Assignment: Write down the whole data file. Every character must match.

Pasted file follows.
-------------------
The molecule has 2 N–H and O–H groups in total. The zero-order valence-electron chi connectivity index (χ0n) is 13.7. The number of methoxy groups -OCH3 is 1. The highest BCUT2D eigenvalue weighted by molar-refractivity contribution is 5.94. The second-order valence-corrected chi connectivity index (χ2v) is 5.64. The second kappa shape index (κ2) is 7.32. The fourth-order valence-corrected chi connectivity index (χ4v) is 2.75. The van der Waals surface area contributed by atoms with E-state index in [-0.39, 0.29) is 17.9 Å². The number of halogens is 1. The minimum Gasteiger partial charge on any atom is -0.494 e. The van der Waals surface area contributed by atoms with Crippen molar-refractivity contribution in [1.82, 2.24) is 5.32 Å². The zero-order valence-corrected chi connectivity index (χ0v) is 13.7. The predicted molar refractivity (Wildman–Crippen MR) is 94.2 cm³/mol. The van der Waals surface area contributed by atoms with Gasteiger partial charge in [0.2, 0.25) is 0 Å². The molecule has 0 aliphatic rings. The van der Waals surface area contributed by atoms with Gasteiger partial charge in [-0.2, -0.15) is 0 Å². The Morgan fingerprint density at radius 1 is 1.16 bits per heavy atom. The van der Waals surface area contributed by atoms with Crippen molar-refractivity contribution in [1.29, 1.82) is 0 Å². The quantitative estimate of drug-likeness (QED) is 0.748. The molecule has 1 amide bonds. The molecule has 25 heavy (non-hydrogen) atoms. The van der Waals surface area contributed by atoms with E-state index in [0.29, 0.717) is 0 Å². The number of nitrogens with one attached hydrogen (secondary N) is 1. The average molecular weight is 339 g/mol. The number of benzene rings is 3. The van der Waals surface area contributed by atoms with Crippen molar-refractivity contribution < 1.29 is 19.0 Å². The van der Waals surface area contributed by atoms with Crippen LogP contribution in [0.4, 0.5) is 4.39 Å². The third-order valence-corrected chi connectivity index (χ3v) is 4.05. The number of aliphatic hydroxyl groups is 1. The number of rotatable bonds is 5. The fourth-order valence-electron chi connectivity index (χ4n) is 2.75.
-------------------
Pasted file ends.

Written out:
The molecule has 2 N–H and O–H groups in total. The zero-order valence-electron chi connectivity index (χ0n) is 13.7. The number of methoxy groups -OCH3 is 1. The highest BCUT2D eigenvalue weighted by molar-refractivity contribution is 5.94. The second-order valence-corrected chi connectivity index (χ2v) is 5.64. The second kappa shape index (κ2) is 7.32. The fourth-order valence-corrected chi connectivity index (χ4v) is 2.75. The van der Waals surface area contributed by atoms with E-state index in [-0.39, 0.29) is 17.9 Å². The number of halogens is 1. The minimum Gasteiger partial charge on any atom is -0.494 e. The van der Waals surface area contributed by atoms with Crippen molar-refractivity contribution in [1.82, 2.24) is 5.32 Å². The zero-order valence-corrected chi connectivity index (χ0v) is 13.7. The predicted molar refractivity (Wildman–Crippen MR) is 94.2 cm³/mol. The van der Waals surface area contributed by atoms with Gasteiger partial charge in [0.2, 0.25) is 0 Å². The molecule has 0 aliphatic rings. The van der Waals surface area contributed by atoms with Gasteiger partial charge in [-0.2, -0.15) is 0 Å². The Morgan fingerprint density at radius 1 is 1.16 bits per heavy atom. The van der Waals surface area contributed by atoms with Crippen molar-refractivity contribution in [1.29, 1.82) is 0 Å². The quantitative estimate of drug-likeness (QED) is 0.748. The molecule has 1 amide bonds. The molecule has 25 heavy (non-hydrogen) atoms. The van der Waals surface area contributed by atoms with E-state index in [0.29, 0.717) is 0 Å². The number of nitrogens with one attached hydrogen (secondary N) is 1. The average molecular weight is 339 g/mol. The number of benzene rings is 3. The van der Waals surface area contributed by atoms with Crippen molar-refractivity contribution < 1.29 is 19.0 Å². The van der Waals surface area contributed by atoms with Crippen LogP contribution in [0.4, 0.5) is 4.39 Å². The third-order valence-corrected chi connectivity index (χ3v) is 4.05. The number of aliphatic hydroxyl groups is 1. The number of rotatable bonds is 5. The fourth-order valence-electron chi connectivity index (χ4n) is 2.75.